Keep in mind also that if you lose your case, you may be responsible for the Defendant’s costs, and these can be thousands of dollars.

OK, I Believe I’ve Been Defamed. What Now?

It is generally not advisable to descend into online debate with a person who has defamed you. These can get heated, and your interests are not served if you yourself become intemperate. I have five further pieces of general advice:

First, document and record everything and keep a diary. Screen shots, downloaded videos, everything you can find. Not just the defamatory statements, but also:

  • Any other statements made by the defamer or others online that affect your reputation, if they appear linked to the defamatory statements;
  • Any evidence that the defamation is causing you harm. Have friends/family indicated awareness of the statements? Has your employment or business been affected? Have your children heard about it in school? Have you received threats? Have you had to consult with physicians, counsellors, etc.?

Second, if you can afford to, consult a lawyer right away. He or she can provide some analysis of the statements and the prospect of success. Many lawyers will offer a free initial ½ hour consultation. Before taking any action, discuss with the lawyer:

  • Your prospects of success on the merits of your claim;
  • The time that will elapse before any remedy is granted – cases often take months and even years to work their way through the civil justice system, although interim or “interlocutory” injunctions can be sought very quickly;
  • The likelihood of recovering damages or obtaining a permanent injunction a court order restraining further publications and/or for removal of the defamation from web pages); and
  • The risk of more harm to your reputation that may occur when you call further attention to the defamation by filing a lawsuit.

Third, choose your defendant carefully. Ideally, you will want to sue people who have the money to satisfy a judgment if you get one. Does the defendant have property that can be seized and sold to satisfy a judgment? Are they insured? Do they have a job so that their wages can be attached to satisfy a damages award? A lawsuit can be filed for a few hundred dollars, but litigating a case to conclusion can be expensive, and even if you win, collecting from defendants can be protracted and frustrating. Legal fees can easily run into the tens of thousands of dollars for even a straightforward case, and recoveries are relatively low, often less than what is spent pursuing the claim. Lawyers generally will not take defamation cases on “contingency” (that is, for a portion of the eventual reward), unless they are confident that there will be a recovery justifying their time. You may be able to find a lawyer who will act pro bono (without fee), but you should not expect this.

Fourth, consider demanding a retraction and apology immediately. This can be combined with an offer to settle (you can demand an immediate payment from the defamer, and this may be advantageous if it is rejected and you later win). An apology and retraction should be at least as widely disseminated as the original defamatory statement.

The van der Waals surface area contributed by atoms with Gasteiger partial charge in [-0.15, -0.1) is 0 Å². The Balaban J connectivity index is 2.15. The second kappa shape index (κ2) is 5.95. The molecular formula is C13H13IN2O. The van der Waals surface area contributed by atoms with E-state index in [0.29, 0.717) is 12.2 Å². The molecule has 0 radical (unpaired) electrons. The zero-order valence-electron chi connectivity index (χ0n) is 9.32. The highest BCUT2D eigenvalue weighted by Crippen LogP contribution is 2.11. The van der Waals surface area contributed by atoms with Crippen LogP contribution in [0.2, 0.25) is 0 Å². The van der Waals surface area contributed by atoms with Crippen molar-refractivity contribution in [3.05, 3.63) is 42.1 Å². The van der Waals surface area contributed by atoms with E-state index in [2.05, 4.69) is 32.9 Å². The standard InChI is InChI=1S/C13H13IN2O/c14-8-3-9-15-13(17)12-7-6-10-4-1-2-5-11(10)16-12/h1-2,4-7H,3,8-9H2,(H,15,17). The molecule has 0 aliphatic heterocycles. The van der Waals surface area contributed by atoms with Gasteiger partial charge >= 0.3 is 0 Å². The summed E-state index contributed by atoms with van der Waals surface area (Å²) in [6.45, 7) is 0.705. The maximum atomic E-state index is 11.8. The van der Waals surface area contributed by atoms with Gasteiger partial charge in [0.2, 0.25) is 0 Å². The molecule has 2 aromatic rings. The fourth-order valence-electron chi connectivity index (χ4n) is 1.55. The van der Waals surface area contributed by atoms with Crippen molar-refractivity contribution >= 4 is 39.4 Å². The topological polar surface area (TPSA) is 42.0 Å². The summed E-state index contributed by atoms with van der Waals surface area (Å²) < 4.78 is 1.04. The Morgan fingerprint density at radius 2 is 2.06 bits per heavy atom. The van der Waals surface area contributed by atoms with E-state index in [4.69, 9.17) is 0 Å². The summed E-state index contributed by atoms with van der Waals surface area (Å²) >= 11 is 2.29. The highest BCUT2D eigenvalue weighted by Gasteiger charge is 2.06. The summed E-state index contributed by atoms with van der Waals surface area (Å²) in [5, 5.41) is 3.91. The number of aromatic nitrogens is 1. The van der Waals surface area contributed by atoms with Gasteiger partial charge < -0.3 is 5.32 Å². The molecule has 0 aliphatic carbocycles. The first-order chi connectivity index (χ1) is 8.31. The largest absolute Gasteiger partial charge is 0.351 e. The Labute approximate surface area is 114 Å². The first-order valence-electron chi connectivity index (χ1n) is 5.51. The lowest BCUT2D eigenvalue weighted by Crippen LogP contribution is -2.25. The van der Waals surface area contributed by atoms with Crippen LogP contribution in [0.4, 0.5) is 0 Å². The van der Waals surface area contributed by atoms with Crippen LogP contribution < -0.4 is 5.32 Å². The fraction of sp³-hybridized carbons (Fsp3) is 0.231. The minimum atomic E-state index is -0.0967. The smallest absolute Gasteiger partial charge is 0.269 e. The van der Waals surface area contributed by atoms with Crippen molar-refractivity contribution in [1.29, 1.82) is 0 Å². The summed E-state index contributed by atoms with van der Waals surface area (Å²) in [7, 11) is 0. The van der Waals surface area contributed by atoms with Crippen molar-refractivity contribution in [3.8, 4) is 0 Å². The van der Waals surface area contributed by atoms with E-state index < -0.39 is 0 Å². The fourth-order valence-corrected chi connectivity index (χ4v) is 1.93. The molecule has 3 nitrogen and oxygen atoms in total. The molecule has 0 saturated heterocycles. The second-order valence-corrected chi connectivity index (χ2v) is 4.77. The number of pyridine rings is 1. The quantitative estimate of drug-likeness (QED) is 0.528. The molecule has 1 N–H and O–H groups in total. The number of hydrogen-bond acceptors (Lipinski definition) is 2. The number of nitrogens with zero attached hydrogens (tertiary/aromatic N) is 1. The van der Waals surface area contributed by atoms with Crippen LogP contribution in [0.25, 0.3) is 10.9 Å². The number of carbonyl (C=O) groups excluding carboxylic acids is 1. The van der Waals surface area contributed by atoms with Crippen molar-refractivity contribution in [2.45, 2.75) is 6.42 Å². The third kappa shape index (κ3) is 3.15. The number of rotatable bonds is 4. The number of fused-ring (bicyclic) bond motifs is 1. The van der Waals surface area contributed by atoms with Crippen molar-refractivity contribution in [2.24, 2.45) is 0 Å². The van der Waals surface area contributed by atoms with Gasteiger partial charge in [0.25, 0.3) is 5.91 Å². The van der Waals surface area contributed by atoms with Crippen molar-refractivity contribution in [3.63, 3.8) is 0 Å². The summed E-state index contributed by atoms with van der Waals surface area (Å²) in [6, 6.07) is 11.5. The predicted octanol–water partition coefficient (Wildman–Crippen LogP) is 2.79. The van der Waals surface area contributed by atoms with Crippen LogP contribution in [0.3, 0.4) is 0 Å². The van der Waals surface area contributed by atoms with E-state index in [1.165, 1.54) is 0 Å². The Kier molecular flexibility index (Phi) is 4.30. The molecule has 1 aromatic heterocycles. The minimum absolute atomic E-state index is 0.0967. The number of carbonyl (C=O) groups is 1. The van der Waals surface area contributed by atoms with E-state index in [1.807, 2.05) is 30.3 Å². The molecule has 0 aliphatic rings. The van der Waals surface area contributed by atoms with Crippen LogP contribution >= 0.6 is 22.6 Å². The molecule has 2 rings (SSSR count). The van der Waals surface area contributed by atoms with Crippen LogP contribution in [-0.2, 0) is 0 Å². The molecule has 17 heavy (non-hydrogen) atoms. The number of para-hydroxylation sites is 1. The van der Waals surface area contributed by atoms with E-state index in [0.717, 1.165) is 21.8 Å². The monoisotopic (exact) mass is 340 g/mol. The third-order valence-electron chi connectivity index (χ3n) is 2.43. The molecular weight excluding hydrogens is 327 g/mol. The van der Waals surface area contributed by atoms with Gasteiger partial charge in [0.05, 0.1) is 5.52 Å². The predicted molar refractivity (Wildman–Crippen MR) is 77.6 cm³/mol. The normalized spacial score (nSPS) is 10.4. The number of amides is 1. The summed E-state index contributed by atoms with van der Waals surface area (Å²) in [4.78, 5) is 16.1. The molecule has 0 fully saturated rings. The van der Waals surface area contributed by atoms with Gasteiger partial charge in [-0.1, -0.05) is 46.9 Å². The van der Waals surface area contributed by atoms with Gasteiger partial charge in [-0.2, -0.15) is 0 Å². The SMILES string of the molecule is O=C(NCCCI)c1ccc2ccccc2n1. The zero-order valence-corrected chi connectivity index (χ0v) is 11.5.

Finally, think carefully about your own position. Defendants in defamation cases may try to prove that your reputation hasn’t suffered because it is poor to begin with. They may also argue that the words spoken were, in their essence, true. In other words, defamation cases often cast a spotlight on the virtues and vices of the victim. If your background is less than lily-white, you can expect to be dragged through the mud should the matter proceed to trial.

This is particularly relevant if you have been the “target” in a creep catcher “sting”. Even if you are innocent of criminal wrongdoing, ask yourself whether the “chat logs” or other things you have done or said reveal evidence to support accusations that you acted inappropriately toward a child; if they do, it will almost never be in your interest to bring a lawsuit. Also consider whether anything you’ve said against the defendant might leave you vulnerable to a counter-suit.

On the other hand, if your reputation is particularly vulnerable (if, for instance, your livelihood involves working around children), your claim may be stronger.

Conclusion

A defamation case is not to be initiated lightly. It is a difficult, arduous, and often in the end frustrating process. With the Creep Catchers, legal proceedings have often triggered harsh retaliation from the defendant or his supporters. Filing a lawsuit may even, in the end, cause more harm to you than good. But sometimes it is the least bad of all possible options, especially when the main alternative is to do nothing as your reputation is sullied, essentially forever, on the internet.

Citizens Arrest – What You Need To Know

What You Need to Know About Making a Citizen’s Arrest

Whenever possible, you should report wrongdoing to the police instead of taking action on your own. Police officers are equipped with the proper intervention tools and trained to deal with incidents which may escalate to become violent.

Important Considerations

Making a citizen’s arrest without carefully considering the risk factors may have serious unintended consequences for you and others involved. In most cases, an arrest consists of either actually seizing or touching a person’s body in an effort to detain them.